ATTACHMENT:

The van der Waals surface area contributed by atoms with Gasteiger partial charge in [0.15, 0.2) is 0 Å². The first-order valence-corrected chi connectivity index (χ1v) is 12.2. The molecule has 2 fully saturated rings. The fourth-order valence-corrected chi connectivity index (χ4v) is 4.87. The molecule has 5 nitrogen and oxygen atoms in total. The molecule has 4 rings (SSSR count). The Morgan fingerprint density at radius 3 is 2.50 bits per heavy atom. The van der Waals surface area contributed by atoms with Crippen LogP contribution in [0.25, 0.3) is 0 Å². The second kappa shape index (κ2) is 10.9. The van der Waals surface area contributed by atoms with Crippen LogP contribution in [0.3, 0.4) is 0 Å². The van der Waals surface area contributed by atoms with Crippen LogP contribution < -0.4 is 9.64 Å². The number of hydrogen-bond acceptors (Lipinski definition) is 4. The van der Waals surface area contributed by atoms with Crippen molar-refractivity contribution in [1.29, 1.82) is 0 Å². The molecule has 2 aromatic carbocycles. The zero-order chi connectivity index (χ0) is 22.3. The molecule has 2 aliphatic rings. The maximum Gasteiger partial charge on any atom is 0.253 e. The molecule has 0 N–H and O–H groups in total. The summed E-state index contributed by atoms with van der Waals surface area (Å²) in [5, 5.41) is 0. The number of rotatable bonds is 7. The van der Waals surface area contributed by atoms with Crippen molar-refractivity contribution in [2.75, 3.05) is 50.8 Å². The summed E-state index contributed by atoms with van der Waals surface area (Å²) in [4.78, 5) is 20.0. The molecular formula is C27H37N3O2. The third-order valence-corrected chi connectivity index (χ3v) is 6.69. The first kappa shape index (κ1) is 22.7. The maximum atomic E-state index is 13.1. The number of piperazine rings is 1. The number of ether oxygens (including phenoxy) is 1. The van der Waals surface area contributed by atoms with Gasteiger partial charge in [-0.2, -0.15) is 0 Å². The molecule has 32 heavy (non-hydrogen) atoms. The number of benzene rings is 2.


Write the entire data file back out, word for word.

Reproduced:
The van der Waals surface area contributed by atoms with Gasteiger partial charge in [0.15, 0.2) is 0 Å². The first-order valence-corrected chi connectivity index (χ1v) is 12.2. The molecule has 2 fully saturated rings. The fourth-order valence-corrected chi connectivity index (χ4v) is 4.87. The molecule has 5 nitrogen and oxygen atoms in total. The molecule has 4 rings (SSSR count). The Morgan fingerprint density at radius 3 is 2.50 bits per heavy atom. The van der Waals surface area contributed by atoms with Crippen LogP contribution in [0.25, 0.3) is 0 Å². The second kappa shape index (κ2) is 10.9. The van der Waals surface area contributed by atoms with Crippen LogP contribution in [0.3, 0.4) is 0 Å². The van der Waals surface area contributed by atoms with Crippen LogP contribution < -0.4 is 9.64 Å². The number of hydrogen-bond acceptors (Lipinski definition) is 4. The van der Waals surface area contributed by atoms with Crippen molar-refractivity contribution in [1.29, 1.82) is 0 Å². The molecule has 2 aromatic carbocycles. The zero-order chi connectivity index (χ0) is 22.3. The molecule has 2 aliphatic rings. The maximum Gasteiger partial charge on any atom is 0.253 e. The molecule has 0 N–H and O–H groups in total. The summed E-state index contributed by atoms with van der Waals surface area (Å²) in [5, 5.41) is 0. The number of rotatable bonds is 7. The van der Waals surface area contributed by atoms with Crippen molar-refractivity contribution in [2.75, 3.05) is 50.8 Å². The summed E-state index contributed by atoms with van der Waals surface area (Å²) in [4.78, 5) is 20.0. The molecular formula is C27H37N3O2. The third-order valence-corrected chi connectivity index (χ3v) is 6.69. The first kappa shape index (κ1) is 22.7. The maximum atomic E-state index is 13.1. The number of piperazine rings is 1. The number of ether oxygens (including phenoxy) is 1. The van der Waals surface area contributed by atoms with Gasteiger partial charge in [-0.2, -0.15) is 0 Å². The molecule has 32 heavy (non-hydrogen) atoms. The number of benzene rings is 2.